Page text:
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Sympathetic Neurotransmitters and Tumor Angiogenesis-Link between Stress and Cancer Progression.

Tilan J, Kitlinska J - J Oncol (2010)

Bottom Line: Dopamine (DA), on the other hand, interferes with VEGF signaling in endothelial cells, blocks its angiogenic functions and inhibits tumor growth.Another sympathetic neurotransmitter coreleased with NE, neuropeptide Y (NPY), directly stimulates angiogenesis.Hence, sympathetic neurotransmitters are powerful modulators of tumor growth and can become new targets in cancer therapy.

View Article: PubMed Central - PubMed

Affiliation: Department of Physiology & Biophysics, Georgetown University, Basic Science Building 231A, 3900 Reservoir Rd., NW, Washington, DC 20007, USA.

ABSTRACT
Recent evidence supports a longstanding hypothesis that chronic stress can influence tumor growth and progression. It has been shown that sympathetic neurotransmitters, such as catecholamines and neuropeptides, can affect both cancer cell growth and tumor vascularization. Depending on neurotransmitter and type of tumor, these effects can be both stimulatory and inhibitory. Norepinephrine (NE) and epinephrine (E) are potent stimulators of vascularization, acting both by inducing the release of angiogenic factors from tumor cells and directly on endothelial cell (EC) functions. As a result, activation of the adrenergic system increases growth of various types of tumors and has been shown to mediate stress-induced augmentation of tumor progression. Dopamine (DA), on the other hand, interferes with VEGF signaling in endothelial cells, blocks its angiogenic functions and inhibits tumor growth. Another sympathetic neurotransmitter coreleased with NE, neuropeptide Y (NPY), directly stimulates angiogenesis. However, proangiogenic actions of NPY can be altered by its direct effect on tumor cell proliferation and survival. In consequence, NPY can either stimulate or inhibit tumor growth, depending on tumor type. Hence, sympathetic neurotransmitters are powerful modulators of tumor growth and can become new targets in cancer therapy.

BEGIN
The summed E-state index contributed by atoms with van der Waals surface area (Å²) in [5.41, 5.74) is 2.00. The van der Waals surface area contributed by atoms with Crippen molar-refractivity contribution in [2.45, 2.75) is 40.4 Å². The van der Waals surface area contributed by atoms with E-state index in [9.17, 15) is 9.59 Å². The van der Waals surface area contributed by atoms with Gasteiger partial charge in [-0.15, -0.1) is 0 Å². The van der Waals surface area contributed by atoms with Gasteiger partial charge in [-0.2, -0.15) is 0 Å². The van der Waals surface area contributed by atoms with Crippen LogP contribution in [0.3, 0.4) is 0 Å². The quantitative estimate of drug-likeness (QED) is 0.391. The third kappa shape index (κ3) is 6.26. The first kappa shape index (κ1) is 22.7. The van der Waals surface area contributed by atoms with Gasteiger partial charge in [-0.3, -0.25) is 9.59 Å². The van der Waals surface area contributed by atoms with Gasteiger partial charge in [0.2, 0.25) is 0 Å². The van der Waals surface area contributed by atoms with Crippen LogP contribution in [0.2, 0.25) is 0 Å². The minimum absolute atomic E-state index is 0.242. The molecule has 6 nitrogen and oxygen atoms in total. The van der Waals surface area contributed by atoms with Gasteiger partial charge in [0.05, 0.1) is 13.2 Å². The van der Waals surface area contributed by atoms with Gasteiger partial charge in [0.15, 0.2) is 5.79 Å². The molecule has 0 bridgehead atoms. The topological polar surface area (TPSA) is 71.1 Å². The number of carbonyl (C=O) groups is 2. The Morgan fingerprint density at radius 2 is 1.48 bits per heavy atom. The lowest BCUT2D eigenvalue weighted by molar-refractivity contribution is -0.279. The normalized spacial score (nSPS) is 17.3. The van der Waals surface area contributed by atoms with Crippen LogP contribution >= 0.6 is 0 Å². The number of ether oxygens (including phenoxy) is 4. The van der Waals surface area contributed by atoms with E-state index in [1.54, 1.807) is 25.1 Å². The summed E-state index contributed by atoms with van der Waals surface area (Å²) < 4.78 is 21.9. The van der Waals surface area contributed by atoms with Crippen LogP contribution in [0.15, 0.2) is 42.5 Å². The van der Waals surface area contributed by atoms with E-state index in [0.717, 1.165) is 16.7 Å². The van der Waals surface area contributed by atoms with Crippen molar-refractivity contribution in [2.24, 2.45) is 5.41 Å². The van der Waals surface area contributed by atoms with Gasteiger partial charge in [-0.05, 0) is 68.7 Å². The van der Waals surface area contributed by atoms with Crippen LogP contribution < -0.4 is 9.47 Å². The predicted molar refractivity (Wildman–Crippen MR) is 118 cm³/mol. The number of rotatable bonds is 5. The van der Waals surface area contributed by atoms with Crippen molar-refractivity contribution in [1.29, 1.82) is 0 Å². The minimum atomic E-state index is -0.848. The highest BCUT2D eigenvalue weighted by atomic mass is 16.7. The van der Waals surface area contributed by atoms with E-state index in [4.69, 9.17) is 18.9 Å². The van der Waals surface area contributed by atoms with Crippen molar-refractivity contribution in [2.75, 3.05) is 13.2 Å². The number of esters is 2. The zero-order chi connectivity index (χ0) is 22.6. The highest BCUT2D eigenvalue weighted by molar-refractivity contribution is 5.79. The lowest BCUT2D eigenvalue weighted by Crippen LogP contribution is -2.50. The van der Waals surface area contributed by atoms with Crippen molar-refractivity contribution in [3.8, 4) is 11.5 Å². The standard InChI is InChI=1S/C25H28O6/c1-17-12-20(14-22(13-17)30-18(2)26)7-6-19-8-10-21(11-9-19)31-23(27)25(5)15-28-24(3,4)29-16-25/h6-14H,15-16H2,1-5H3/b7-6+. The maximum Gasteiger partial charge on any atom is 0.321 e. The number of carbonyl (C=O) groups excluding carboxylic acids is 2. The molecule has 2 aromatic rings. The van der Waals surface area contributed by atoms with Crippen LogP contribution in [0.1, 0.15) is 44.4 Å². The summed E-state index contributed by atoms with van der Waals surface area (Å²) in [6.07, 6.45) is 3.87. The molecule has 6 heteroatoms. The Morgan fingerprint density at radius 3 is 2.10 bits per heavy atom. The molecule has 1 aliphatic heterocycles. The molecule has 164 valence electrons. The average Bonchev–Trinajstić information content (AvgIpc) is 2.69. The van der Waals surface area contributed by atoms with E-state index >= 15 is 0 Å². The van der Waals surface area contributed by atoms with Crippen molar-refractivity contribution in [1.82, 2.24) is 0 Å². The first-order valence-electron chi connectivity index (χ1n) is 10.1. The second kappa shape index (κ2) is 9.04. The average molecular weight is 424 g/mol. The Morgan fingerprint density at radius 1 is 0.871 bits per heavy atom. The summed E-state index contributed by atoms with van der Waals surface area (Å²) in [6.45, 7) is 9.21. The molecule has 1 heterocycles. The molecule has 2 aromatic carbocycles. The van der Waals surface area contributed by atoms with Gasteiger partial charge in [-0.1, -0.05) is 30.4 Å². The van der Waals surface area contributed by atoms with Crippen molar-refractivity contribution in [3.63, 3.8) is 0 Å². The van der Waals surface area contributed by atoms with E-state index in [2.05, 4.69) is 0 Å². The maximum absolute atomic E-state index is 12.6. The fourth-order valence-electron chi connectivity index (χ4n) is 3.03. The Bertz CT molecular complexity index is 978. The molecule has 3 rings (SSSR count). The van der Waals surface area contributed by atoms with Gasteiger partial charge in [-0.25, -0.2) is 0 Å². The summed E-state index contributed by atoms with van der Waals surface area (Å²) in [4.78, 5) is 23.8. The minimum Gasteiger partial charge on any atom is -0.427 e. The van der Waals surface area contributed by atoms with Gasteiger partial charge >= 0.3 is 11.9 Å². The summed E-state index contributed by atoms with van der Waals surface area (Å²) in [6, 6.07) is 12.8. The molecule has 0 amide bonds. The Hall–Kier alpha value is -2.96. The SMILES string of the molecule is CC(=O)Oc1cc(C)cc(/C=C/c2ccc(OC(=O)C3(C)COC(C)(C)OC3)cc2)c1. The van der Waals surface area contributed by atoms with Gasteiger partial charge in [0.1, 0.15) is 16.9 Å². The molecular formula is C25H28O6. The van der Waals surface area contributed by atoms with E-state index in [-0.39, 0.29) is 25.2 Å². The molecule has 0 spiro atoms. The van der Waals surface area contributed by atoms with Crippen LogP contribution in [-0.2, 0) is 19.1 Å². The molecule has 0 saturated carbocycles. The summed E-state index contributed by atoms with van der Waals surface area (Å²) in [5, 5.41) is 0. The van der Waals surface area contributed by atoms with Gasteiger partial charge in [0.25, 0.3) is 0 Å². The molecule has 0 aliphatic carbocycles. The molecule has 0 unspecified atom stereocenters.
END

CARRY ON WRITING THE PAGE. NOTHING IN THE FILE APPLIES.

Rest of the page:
No MeSH data available.


Related in: MedlinePlus

Activation of sympathetic neurons results in release of various neurotransmitters—catecholamines and neuropeptides. Norepinephrine (NE) and Epinephrine (E), belonging to a family of catecholamines, activate their β-adrenoreceptors (ARs) expressed on tumor cells and stimulate release of angiogenic factors, such as vascular endothelial growth factor (VEGF) and interleukins. Moreover, NE/E can directly induce endothelial cell (EC) proliferation and migration via their α-AR. Both of these processes lead to an increase in tumor vascularization. Adrenergic stimulation can also affect proliferation, survival, and invasiveness of cancer cells. This effect may be stimulatory or inhibitory, depending on tumor type. However, the proangiogenic actions of NE/E prevail over its direct effect on tumor cells. In consequence, adrenergic activation leads to an increase in tumor growth in most of the investigated tumor types. Another catecholamine, dopamine (DA), acts on its D2 receptors present on EC and interferes with VEGF signaling. As a result, dopamine reduces tumor vascularization and inhibits tumor growth.  Neuropeptide Y (NPY), coreleased with NE from sympathetic nerves, directly stimulates EC proliferation and migration via its Y2Rs and increases tumor vascularization. However, NPY can also significantly alter the proliferation and survival of tumor cells. These direct actions of NPY on tumor cells are powerful enough to overcome its angiogenic activities. In consequence, the net effect of NPY varies in different types of tumors.